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February 18, 2010

On the Move

By Michael Scotti, Editorial Director

One important factor behind any investment decision is whether there is sufficient liquidity. Apply that same liquidity question to exchange-traded funds, and the answer is often less clear. The big liquid ETFs are easy to trade, but not all ETFs are created equal.

Michael Scotti

This month's cover story takes a look at what's behind trading these funds, whose popularity and number have mushroomed in recent years. Right now, the trend shows that a number of agency brokerage firms are entering the ETF transaction business. Traditionally, trades in illiquid ETFs required capital, but in the recent years, capital has dried up.

The good news is that more firms are joining the ETF party, offering their brokerage services. These firms are taking advantage of new technology and innovative ways to find the natural or contra side of a trade. In the piece, you'll see the results of reporter James Ramage's work. His dozens of phone calls and numerous interviews uncover a new side of ETF trading.

You'll also find a feature story that shows how JPMorgan Asset Management is using trade cost analysis to improve fund performance. The new wrinkle is that the TCA analyzes the history of how each portfolio manager interfaces with the market. The idea is that portfolio managers have tendencies in their stock-picking process. Consequently, there is a high probability that stocks follow the same pattern once the trader receives an order from his or her manager. The story delves into how investors can benefit when traders "Trade the Manager."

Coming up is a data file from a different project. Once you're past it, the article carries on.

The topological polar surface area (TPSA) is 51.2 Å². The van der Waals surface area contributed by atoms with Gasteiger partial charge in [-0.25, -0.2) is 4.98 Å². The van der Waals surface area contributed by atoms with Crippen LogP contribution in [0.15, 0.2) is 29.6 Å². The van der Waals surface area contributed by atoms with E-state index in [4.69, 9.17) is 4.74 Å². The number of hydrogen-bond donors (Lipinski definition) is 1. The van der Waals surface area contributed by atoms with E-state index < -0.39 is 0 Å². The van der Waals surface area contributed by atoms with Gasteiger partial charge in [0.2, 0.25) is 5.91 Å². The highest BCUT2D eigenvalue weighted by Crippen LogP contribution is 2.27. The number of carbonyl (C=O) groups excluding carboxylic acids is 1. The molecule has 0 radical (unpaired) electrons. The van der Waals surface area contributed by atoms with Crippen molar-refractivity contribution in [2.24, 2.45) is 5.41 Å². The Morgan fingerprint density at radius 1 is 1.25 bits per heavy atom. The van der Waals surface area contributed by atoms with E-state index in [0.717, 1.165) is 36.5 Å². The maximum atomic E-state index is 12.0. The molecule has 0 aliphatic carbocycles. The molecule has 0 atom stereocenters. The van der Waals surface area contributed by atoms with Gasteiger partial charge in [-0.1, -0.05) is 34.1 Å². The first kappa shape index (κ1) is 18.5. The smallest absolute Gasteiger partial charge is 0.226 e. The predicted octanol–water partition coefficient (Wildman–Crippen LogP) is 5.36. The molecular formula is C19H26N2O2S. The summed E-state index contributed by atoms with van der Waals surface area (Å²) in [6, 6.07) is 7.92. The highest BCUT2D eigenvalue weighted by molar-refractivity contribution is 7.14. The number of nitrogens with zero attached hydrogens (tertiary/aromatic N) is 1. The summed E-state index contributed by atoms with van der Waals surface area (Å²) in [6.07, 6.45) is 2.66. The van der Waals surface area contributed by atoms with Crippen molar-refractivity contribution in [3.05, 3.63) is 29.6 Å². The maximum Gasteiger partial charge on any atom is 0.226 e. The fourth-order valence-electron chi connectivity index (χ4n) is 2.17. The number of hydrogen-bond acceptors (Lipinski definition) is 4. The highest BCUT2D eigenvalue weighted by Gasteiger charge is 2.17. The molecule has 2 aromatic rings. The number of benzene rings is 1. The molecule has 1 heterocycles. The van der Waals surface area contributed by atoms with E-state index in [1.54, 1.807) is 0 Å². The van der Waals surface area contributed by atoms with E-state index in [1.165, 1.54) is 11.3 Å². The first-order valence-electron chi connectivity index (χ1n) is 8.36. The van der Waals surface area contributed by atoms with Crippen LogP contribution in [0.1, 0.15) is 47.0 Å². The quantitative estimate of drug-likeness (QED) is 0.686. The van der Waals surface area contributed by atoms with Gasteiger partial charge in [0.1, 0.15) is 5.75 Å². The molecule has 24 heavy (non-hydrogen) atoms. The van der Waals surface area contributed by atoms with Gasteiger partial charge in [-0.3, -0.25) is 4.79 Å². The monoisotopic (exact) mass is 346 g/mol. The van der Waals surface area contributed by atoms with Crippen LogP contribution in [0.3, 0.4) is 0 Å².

Nina Mehta, who wrote the piece, left Traders Magazine last month after five years here. It was a pleasure to have worked with a true professional like her. We wish her well. Nina moved to Bloomberg, where she went to cover the exchanges and market structure beat. Nina did a fabulous job for us, and we'll miss her.

On the flip side, I'm pleased to announce that John D'Antona Jr. has joined our staff as a senior writer. John is a 20-year veteran reporter who has specialized in covering structured finance and mortgage-backed securities. I'm betting that John will settle smoothly into the equities business.

You see, John understands trading; it's in his blood. His father, John Sr., worked on the mortgage-backed trading desk at Salomon Brothers under Lew Ranieri--the man who ran the desk and was immortalized in Michael Lewis' bestseller "Liar's Poker." I'm looking forward to working with John D'Antona Jr. In the meantime, enjoy the issue.


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